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Lab-grown diamonds from De Beers-owned Lightbox will soon be available at certain Bloomingdale’s and Reeds Jewelers stores.

It’s a test run that will begin this month, Forbes reports. The effort marks Lightbox’s brick-and-mortar debut.

Lightbox pieces are lab-grown diamonds set in accessibly priced fashion jewelry. They’ve been sold since September 2018 online and in pop-up shops.

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The pieces will be sold at Bloomingdale’s 59th Street flagship in New York and its San Francisco location store. And they’ll be available at 30 Reeds Jewelers, primarily in the Southeast, Forbes reports.

The trial is expected to last as long as six months.

Lightbox debuted in 2018 with products priced from $200 for a quarter-carat stone to $800 for a one-carat stone. It started with pink, blue and white lab-grown diamonds in a selection of earring and necklace designs, and the company later said it was expanding the line with bracelets and stackable rings.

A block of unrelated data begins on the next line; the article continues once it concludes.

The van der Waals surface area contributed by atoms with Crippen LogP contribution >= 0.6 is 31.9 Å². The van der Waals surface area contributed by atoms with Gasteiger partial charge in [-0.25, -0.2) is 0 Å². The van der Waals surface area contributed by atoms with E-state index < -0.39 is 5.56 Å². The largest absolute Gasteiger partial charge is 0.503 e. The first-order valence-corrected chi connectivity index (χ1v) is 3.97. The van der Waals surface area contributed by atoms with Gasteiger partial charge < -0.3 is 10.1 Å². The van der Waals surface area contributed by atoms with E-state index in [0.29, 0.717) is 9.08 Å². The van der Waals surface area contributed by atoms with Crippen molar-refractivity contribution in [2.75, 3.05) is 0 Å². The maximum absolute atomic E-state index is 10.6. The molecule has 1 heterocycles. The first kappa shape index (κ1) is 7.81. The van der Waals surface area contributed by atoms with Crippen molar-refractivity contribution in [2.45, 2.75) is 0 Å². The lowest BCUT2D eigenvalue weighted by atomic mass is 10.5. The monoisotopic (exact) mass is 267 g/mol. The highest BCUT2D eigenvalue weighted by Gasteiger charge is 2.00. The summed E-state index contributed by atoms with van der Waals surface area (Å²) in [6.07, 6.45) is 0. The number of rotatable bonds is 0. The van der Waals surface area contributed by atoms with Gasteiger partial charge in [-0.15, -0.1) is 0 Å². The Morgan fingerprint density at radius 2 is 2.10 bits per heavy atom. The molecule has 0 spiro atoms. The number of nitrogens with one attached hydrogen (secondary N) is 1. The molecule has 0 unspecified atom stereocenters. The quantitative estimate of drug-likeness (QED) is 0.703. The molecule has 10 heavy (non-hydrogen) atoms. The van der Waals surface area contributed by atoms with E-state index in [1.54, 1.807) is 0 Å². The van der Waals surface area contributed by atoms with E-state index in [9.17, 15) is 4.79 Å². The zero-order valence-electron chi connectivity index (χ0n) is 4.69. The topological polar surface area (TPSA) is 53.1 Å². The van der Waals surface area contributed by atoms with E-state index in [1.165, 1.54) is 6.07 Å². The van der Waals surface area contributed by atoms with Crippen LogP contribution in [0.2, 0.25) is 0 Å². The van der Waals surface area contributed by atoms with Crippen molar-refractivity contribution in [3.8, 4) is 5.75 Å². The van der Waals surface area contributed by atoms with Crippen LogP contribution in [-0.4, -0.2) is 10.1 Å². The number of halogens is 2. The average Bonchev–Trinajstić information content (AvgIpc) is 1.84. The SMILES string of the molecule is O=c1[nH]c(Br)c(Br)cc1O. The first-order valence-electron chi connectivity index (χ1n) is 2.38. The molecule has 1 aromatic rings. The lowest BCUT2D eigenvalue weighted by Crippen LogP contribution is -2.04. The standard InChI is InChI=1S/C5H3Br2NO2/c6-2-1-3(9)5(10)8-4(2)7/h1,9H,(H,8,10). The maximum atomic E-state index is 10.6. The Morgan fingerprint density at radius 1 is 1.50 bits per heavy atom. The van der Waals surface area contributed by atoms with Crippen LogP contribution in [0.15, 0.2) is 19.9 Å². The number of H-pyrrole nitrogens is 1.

Bruce Cleaver, CEO of De Beers, said last year that Lightbox would “transform the lab-grown diamond sector by offering consumers a lab-grown product they have told us they want but aren’t getting: affordable fashion jewelry that may not be forever, but is perfect for right now.”

The move to brick-and-mortar is no surprise. Lightbox Managing Director Steve Coe announced at the JCK Las Vegas show in June that he expected to begin market testing the brand in retail stores this year. After the company’s $94 million plant in Gresham, OR, goes online in 2020, production will increase and the brand will be offered to a broad range of retailers by 2021. Color offerings and jewelry-design styles will likely be expanded as well.

Coe said consumer research has backed up the De Beers belief that laboratory-grown diamonds work best as fashion accessories for everyday wear, and not for significant occasions, such as engagement, for which consumers say they prefer natural diamonds.

Read more at Forbes